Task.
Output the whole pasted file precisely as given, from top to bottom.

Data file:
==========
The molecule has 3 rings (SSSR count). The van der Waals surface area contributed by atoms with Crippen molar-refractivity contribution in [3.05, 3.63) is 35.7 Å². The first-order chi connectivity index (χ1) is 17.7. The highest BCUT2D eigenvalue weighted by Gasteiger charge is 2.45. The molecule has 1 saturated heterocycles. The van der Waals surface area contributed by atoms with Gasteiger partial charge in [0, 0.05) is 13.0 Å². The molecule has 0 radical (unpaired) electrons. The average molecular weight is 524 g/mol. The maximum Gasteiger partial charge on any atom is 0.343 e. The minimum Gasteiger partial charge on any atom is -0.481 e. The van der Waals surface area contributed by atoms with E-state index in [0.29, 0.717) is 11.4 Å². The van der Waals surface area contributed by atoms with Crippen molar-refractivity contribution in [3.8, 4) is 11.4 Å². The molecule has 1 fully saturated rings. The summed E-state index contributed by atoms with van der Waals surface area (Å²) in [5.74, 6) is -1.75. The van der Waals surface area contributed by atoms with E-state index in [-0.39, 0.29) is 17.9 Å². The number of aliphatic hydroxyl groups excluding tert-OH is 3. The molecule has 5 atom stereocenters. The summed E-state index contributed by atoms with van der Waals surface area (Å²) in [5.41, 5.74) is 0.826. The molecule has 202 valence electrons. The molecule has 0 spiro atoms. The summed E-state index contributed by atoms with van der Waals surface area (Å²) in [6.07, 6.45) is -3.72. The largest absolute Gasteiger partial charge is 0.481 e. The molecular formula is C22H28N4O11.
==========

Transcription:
The molecule has 3 rings (SSSR count). The van der Waals surface area contributed by atoms with Crippen molar-refractivity contribution in [3.05, 3.63) is 35.7 Å². The first-order chi connectivity index (χ1) is 17.7. The highest BCUT2D eigenvalue weighted by Gasteiger charge is 2.45. The molecule has 1 saturated heterocycles. The van der Waals surface area contributed by atoms with Gasteiger partial charge in [0, 0.05) is 13.0 Å². The molecule has 0 radical (unpaired) electrons. The average molecular weight is 524 g/mol. The maximum Gasteiger partial charge on any atom is 0.343 e. The minimum Gasteiger partial charge on any atom is -0.481 e. The van der Waals surface area contributed by atoms with E-state index in [0.29, 0.717) is 11.4 Å². The van der Waals surface area contributed by atoms with Crippen molar-refractivity contribution in [3.8, 4) is 11.4 Å². The molecule has 1 fully saturated rings. The summed E-state index contributed by atoms with van der Waals surface area (Å²) in [5.74, 6) is -1.75. The van der Waals surface area contributed by atoms with E-state index in [-0.39, 0.29) is 17.9 Å². The number of aliphatic hydroxyl groups excluding tert-OH is 3. The molecule has 5 atom stereocenters. The summed E-state index contributed by atoms with van der Waals surface area (Å²) in [5.41, 5.74) is 0.826. The molecule has 202 valence electrons. The molecule has 0 spiro atoms. The summed E-state index contributed by atoms with van der Waals surface area (Å²) in [6.07, 6.45) is -3.72. The largest absolute Gasteiger partial charge is 0.481 e. The molecular formula is C22H28N4O11.